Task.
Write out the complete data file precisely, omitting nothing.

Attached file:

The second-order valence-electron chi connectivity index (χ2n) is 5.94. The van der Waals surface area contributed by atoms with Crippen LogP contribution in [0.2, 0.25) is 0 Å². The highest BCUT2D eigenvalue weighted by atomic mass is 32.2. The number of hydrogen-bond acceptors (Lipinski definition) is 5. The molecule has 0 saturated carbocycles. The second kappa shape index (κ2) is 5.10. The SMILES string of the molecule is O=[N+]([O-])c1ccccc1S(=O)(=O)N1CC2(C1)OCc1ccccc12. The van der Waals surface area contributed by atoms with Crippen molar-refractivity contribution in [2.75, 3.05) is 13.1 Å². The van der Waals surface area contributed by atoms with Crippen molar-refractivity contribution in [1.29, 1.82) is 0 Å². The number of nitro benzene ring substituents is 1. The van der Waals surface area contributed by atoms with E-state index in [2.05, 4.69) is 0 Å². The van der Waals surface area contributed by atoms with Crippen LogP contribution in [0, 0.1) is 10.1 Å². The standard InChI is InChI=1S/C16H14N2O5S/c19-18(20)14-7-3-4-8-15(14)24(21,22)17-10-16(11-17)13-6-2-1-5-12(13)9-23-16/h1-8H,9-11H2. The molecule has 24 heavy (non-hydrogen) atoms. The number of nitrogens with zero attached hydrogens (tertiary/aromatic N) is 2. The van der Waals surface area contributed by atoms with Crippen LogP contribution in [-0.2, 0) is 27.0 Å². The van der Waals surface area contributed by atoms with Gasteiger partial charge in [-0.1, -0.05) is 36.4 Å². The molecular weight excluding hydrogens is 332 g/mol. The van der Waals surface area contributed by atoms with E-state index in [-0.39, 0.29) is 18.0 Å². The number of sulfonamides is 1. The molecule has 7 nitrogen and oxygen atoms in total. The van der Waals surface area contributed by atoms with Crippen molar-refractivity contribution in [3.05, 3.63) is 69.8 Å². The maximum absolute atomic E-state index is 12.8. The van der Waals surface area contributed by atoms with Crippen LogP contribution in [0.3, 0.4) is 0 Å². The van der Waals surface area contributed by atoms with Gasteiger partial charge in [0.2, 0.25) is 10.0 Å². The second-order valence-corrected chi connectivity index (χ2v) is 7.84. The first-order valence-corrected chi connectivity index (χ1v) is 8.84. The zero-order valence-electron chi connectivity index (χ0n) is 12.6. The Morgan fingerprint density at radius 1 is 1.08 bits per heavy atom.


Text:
The second-order valence-electron chi connectivity index (χ2n) is 5.94. The van der Waals surface area contributed by atoms with Crippen LogP contribution in [0.2, 0.25) is 0 Å². The highest BCUT2D eigenvalue weighted by atomic mass is 32.2. The number of hydrogen-bond acceptors (Lipinski definition) is 5. The molecule has 0 saturated carbocycles. The second kappa shape index (κ2) is 5.10. The SMILES string of the molecule is O=[N+]([O-])c1ccccc1S(=O)(=O)N1CC2(C1)OCc1ccccc12. The van der Waals surface area contributed by atoms with Crippen molar-refractivity contribution in [2.75, 3.05) is 13.1 Å². The van der Waals surface area contributed by atoms with Crippen molar-refractivity contribution in [1.29, 1.82) is 0 Å². The number of nitro benzene ring substituents is 1. The van der Waals surface area contributed by atoms with E-state index in [2.05, 4.69) is 0 Å². The van der Waals surface area contributed by atoms with Crippen LogP contribution in [0, 0.1) is 10.1 Å². The standard InChI is InChI=1S/C16H14N2O5S/c19-18(20)14-7-3-4-8-15(14)24(21,22)17-10-16(11-17)13-6-2-1-5-12(13)9-23-16/h1-8H,9-11H2. The molecule has 24 heavy (non-hydrogen) atoms. The number of nitrogens with zero attached hydrogens (tertiary/aromatic N) is 2. The van der Waals surface area contributed by atoms with Crippen LogP contribution in [-0.2, 0) is 27.0 Å². The van der Waals surface area contributed by atoms with Gasteiger partial charge in [-0.1, -0.05) is 36.4 Å². The molecular weight excluding hydrogens is 332 g/mol. The van der Waals surface area contributed by atoms with E-state index in [-0.39, 0.29) is 18.0 Å². The number of sulfonamides is 1. The molecule has 7 nitrogen and oxygen atoms in total. The van der Waals surface area contributed by atoms with Crippen molar-refractivity contribution in [3.05, 3.63) is 69.8 Å². The maximum absolute atomic E-state index is 12.8. The van der Waals surface area contributed by atoms with Crippen LogP contribution in [0.3, 0.4) is 0 Å². The van der Waals surface area contributed by atoms with Gasteiger partial charge in [0.2, 0.25) is 10.0 Å². The second-order valence-corrected chi connectivity index (χ2v) is 7.84. The first-order valence-corrected chi connectivity index (χ1v) is 8.84. The zero-order valence-electron chi connectivity index (χ0n) is 12.6. The Morgan fingerprint density at radius 1 is 1.08 bits per heavy atom.